Saudi Arabia-based channel beoutQ accused of 'industrial-scale piracy' over tennis broadcasts

Saudi Arabia-based channel beoutQ accused of 'industrial-scale piracy' over tennis broadcasts
World tennis bodies have demanded the immediate closure of beoutQ, which has also been accused of illegally broadcasting World Cup matches.
2 min read
06 July, 2018
Wimbledon tennis championships began in the UK this week [Getty]
World tennis bodies have accused the Saudi Arabia-based TV channel beoutQ of illegally broadcasting tennis content across the Middle East.

The International Tennis Federation (ITF), Association of Tennis Professionals (ATP), and other bodies said in a statement that such "industrial-scale illegal piracy" risked damaging the value of broadcasting rights which help fund the sport.

"The world's tennis governing bodies have joined forces to publicly condemn and call for the immediate closure of the illegal Saudi Arabian-based piracy operation, 'beoutQ'," the joint statement said.

The group added: "Over the past 12 months beoutQ has been brazenly stealing the broadcast feeds of international tennis tournaments and distributing them illegally on a satellite provider called Arabsat… The case of beoutQ is especially troubling due to the unparalleled sophistication and the extensive period of time over which the commercial-scale theft has been allowed to continue."

The allegations echo complaints last month from footballing bodies FIFA and UEFA who threatened to take action against beoutQ, which has broadcast every match of the World Cup so far despite not owning the rights to do so.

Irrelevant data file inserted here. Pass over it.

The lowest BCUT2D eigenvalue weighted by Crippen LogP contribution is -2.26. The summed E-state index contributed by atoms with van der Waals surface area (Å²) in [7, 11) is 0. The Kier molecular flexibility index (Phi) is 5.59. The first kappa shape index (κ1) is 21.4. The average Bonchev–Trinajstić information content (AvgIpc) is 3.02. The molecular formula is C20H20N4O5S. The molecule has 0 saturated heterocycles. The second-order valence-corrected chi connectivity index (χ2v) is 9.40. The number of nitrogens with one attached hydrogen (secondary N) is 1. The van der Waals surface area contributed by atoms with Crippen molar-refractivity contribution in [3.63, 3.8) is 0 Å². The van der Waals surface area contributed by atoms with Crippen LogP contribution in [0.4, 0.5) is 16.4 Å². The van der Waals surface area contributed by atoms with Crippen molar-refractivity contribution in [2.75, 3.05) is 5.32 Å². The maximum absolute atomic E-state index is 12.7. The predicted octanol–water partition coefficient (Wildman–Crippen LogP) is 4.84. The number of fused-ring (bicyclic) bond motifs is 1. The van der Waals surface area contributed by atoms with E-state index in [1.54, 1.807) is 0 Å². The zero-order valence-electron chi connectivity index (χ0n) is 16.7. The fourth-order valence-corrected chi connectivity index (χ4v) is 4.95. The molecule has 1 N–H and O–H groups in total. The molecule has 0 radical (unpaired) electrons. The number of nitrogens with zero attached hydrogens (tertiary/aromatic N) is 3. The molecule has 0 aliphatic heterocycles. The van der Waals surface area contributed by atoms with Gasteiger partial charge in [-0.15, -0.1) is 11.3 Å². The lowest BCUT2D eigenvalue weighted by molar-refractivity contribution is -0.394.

Formula 1 also made similar accusations.

The Middle East TV rights for major tennis tournaments, including Wimbledon which began in the UK on Monday, and the World Cup are held by BeIn Sports, a Qatari network. But an illegal stream is being simultaneously broadcast by a Riyadh-based channel calling itself BeoutQ

BeoutQ has been hijacking the BeIn satellite feed and blurring the Qatari network's logo - and allowing its own stream to be reproduced widely.

Saudi Arabia has denied that beoutQ is based in the kingdom, and told news agency Reuters that authorities are working to prevent beoutQ's activities there.

In May, the New York Times revealed the "brazen bootlegging" operation. It said beIN officials traced the beoutQ signal back to the Riyadh-based satellite provider Arabsat.

"Decoder boxes embossed with the beoutQ logo have for months been available across Saudi Arabia and are now for sale in other Arab-speaking countries. A one-year subscription costs $100," it reported.

In June last year, Saudi Arabia, along with Bahrain, the UAE and Egypt launched a blockade against Qatar, cutting all diplomatic and trade ties with the tiny Gulf state after accusing it of supporting terrorism.

Qatar has strongly denied the allegations and has withstood economic sanctions more than 12 months on.